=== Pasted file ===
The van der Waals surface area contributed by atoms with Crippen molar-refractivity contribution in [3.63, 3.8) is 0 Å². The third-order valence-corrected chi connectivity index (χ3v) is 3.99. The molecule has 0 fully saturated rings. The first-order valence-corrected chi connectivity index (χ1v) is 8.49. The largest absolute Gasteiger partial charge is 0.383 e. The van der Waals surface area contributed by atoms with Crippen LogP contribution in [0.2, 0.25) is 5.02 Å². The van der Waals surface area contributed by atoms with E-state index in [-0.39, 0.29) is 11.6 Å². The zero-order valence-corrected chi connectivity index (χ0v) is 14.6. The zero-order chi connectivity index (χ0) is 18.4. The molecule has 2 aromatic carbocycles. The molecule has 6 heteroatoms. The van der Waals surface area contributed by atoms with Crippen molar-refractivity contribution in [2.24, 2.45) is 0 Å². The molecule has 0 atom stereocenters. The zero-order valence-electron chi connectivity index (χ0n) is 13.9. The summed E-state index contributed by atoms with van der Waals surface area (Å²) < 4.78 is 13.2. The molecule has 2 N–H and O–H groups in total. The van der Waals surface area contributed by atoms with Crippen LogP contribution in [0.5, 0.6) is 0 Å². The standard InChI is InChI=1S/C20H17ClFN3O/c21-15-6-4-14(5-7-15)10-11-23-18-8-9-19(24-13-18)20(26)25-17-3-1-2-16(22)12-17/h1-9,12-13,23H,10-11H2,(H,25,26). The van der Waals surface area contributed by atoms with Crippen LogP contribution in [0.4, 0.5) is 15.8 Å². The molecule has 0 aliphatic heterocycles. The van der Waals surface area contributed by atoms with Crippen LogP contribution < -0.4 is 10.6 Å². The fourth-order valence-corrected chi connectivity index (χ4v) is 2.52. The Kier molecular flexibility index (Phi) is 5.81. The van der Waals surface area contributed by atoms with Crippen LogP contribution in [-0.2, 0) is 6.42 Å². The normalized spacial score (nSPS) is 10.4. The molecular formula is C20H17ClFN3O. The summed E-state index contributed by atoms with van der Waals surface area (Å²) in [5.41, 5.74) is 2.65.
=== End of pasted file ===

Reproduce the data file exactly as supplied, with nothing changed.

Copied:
The van der Waals surface area contributed by atoms with Crippen molar-refractivity contribution in [3.63, 3.8) is 0 Å². The third-order valence-corrected chi connectivity index (χ3v) is 3.99. The molecule has 0 fully saturated rings. The first-order valence-corrected chi connectivity index (χ1v) is 8.49. The largest absolute Gasteiger partial charge is 0.383 e. The van der Waals surface area contributed by atoms with Crippen LogP contribution in [0.2, 0.25) is 5.02 Å². The van der Waals surface area contributed by atoms with E-state index in [-0.39, 0.29) is 11.6 Å². The zero-order valence-corrected chi connectivity index (χ0v) is 14.6. The zero-order chi connectivity index (χ0) is 18.4. The molecule has 2 aromatic carbocycles. The molecule has 6 heteroatoms. The van der Waals surface area contributed by atoms with Crippen molar-refractivity contribution in [2.24, 2.45) is 0 Å². The molecule has 0 atom stereocenters. The zero-order valence-electron chi connectivity index (χ0n) is 13.9. The summed E-state index contributed by atoms with van der Waals surface area (Å²) < 4.78 is 13.2. The molecule has 2 N–H and O–H groups in total. The van der Waals surface area contributed by atoms with Crippen LogP contribution in [0.5, 0.6) is 0 Å². The standard InChI is InChI=1S/C20H17ClFN3O/c21-15-6-4-14(5-7-15)10-11-23-18-8-9-19(24-13-18)20(26)25-17-3-1-2-16(22)12-17/h1-9,12-13,23H,10-11H2,(H,25,26). The van der Waals surface area contributed by atoms with Crippen LogP contribution in [0.4, 0.5) is 15.8 Å². The molecule has 0 aliphatic heterocycles. The van der Waals surface area contributed by atoms with Crippen LogP contribution < -0.4 is 10.6 Å². The fourth-order valence-corrected chi connectivity index (χ4v) is 2.52. The Kier molecular flexibility index (Phi) is 5.81. The van der Waals surface area contributed by atoms with Crippen LogP contribution in [-0.2, 0) is 6.42 Å². The normalized spacial score (nSPS) is 10.4. The molecular formula is C20H17ClFN3O. The summed E-state index contributed by atoms with van der Waals surface area (Å²) in [5.41, 5.74) is 2.65.